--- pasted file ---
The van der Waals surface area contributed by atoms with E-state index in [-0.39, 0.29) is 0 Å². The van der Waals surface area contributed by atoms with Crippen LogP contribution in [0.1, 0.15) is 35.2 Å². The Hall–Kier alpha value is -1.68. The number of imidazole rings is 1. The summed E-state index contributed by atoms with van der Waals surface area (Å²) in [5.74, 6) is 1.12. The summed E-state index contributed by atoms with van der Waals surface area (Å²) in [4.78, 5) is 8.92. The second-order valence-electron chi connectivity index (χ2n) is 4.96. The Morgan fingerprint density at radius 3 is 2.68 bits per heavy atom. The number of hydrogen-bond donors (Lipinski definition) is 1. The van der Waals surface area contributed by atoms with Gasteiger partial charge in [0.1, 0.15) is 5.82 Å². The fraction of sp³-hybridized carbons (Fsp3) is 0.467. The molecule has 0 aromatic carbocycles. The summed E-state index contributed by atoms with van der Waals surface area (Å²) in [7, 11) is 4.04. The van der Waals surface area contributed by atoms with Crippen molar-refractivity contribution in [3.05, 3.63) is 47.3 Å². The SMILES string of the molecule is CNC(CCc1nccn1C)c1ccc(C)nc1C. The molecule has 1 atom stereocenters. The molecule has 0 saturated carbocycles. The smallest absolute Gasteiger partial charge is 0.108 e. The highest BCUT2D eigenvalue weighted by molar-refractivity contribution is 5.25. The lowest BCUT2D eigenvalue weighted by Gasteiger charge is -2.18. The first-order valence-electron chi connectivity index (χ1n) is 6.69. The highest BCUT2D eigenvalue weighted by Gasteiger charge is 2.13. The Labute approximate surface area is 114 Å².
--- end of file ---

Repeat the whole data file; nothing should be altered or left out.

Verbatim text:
The van der Waals surface area contributed by atoms with E-state index in [-0.39, 0.29) is 0 Å². The van der Waals surface area contributed by atoms with Crippen LogP contribution in [0.1, 0.15) is 35.2 Å². The Hall–Kier alpha value is -1.68. The number of imidazole rings is 1. The summed E-state index contributed by atoms with van der Waals surface area (Å²) in [5.74, 6) is 1.12. The summed E-state index contributed by atoms with van der Waals surface area (Å²) in [4.78, 5) is 8.92. The second-order valence-electron chi connectivity index (χ2n) is 4.96. The Morgan fingerprint density at radius 3 is 2.68 bits per heavy atom. The number of hydrogen-bond donors (Lipinski definition) is 1. The van der Waals surface area contributed by atoms with Gasteiger partial charge in [0.1, 0.15) is 5.82 Å². The fraction of sp³-hybridized carbons (Fsp3) is 0.467. The molecule has 0 aromatic carbocycles. The summed E-state index contributed by atoms with van der Waals surface area (Å²) in [7, 11) is 4.04. The van der Waals surface area contributed by atoms with Crippen molar-refractivity contribution in [3.05, 3.63) is 47.3 Å². The SMILES string of the molecule is CNC(CCc1nccn1C)c1ccc(C)nc1C. The molecule has 1 atom stereocenters. The molecule has 0 saturated carbocycles. The smallest absolute Gasteiger partial charge is 0.108 e. The highest BCUT2D eigenvalue weighted by molar-refractivity contribution is 5.25. The lowest BCUT2D eigenvalue weighted by Gasteiger charge is -2.18. The first-order valence-electron chi connectivity index (χ1n) is 6.69. The highest BCUT2D eigenvalue weighted by Gasteiger charge is 2.13. The Labute approximate surface area is 114 Å².